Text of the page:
An award-winning Iranian director accused by authorities in his homeland of anti-regime propaganda could face up to six yeas in jail, his film distribution company said Tuesday as quoted by Al Arabiya.
Mohammad Rasoulof, who was jailed on similar charges in 2010, had his passport confiscated at Tehran airport on September 15 and was told to report to the prosecutor’s office. He was returning to Iran after screening his latest film at the Telluride film festival in the United States.
According to his French distribution company ARP Selection, Rasoulof was “interviewed extensively” on October 3 by Iranian intelligence officers and was charged with activities against national security and propaganda against the regime.
ARP said the director is due to be questioned further on the charges which carry up to six years in jail. Rasoulof was jailed in 2010 for six years for a documentary about protests that followed the disputed re-election of then Iranian president Mahmoud Ahmadinejad the previous year. He was banned from making films for 20 years, but his jail sentence was reduced to one year on appeal.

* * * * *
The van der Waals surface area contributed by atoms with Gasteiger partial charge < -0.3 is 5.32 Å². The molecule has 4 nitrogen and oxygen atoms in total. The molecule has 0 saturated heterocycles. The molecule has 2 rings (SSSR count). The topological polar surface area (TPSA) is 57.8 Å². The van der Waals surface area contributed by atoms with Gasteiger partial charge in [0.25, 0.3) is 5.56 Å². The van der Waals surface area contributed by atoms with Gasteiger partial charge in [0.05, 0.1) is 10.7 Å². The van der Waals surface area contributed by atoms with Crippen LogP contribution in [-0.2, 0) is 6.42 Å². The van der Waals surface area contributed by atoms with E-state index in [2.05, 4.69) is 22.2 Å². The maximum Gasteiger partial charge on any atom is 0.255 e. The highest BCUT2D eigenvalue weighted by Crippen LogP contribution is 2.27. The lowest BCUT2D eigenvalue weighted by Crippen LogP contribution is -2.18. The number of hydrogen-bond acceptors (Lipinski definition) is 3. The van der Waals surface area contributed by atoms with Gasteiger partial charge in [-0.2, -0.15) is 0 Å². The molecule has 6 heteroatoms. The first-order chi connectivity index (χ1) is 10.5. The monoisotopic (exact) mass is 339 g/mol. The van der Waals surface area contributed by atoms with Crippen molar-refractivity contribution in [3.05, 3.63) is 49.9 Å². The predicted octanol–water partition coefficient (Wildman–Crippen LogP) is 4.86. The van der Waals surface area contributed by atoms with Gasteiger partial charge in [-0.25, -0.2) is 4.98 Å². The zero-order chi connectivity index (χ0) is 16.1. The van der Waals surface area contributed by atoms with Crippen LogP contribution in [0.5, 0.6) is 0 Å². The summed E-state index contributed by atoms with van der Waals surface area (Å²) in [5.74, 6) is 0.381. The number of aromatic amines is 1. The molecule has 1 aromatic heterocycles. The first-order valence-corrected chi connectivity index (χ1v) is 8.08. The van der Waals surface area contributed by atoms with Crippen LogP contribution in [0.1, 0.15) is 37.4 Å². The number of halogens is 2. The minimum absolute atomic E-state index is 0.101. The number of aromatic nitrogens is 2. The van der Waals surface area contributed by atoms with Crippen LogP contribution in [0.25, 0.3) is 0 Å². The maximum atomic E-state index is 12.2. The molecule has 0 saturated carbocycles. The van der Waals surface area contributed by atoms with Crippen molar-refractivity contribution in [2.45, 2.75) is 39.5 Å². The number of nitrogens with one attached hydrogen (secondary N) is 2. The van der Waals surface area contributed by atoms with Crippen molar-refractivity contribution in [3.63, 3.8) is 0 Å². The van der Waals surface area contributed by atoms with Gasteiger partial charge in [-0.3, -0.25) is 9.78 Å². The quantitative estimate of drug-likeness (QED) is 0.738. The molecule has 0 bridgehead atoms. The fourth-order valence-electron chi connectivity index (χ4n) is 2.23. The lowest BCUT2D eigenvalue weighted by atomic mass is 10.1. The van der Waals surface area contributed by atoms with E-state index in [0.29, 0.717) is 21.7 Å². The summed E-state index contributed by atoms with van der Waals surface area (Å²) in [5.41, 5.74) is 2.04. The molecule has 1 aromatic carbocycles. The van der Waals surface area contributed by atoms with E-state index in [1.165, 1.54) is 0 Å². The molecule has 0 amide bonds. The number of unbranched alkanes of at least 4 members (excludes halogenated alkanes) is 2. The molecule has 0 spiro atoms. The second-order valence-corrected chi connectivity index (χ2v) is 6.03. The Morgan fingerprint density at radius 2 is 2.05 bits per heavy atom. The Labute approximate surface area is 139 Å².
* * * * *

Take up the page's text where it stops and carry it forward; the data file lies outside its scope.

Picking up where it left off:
The director’s 2017 film “A Man of Integrity” won the top prize in the “Un Certain Regard” section at this year’s Cannes film festival. He is due to promote it in France in December. The film is about a man working on a goldfish farm in northern Iran who becomes caught up in corrupt ties between local leaders and businessmen.
Since receiving the award, Rasoulof had twice entered Iran without problems. In 2011 while he was still in jail, Rasoulof took best director in the same competition in Cannes for “Goodbye”. Another of his films, “Manuscripts Don’t Burn”, about authors and activists murdered in the 1980s and 1990s, was shown at Cannes in 2013.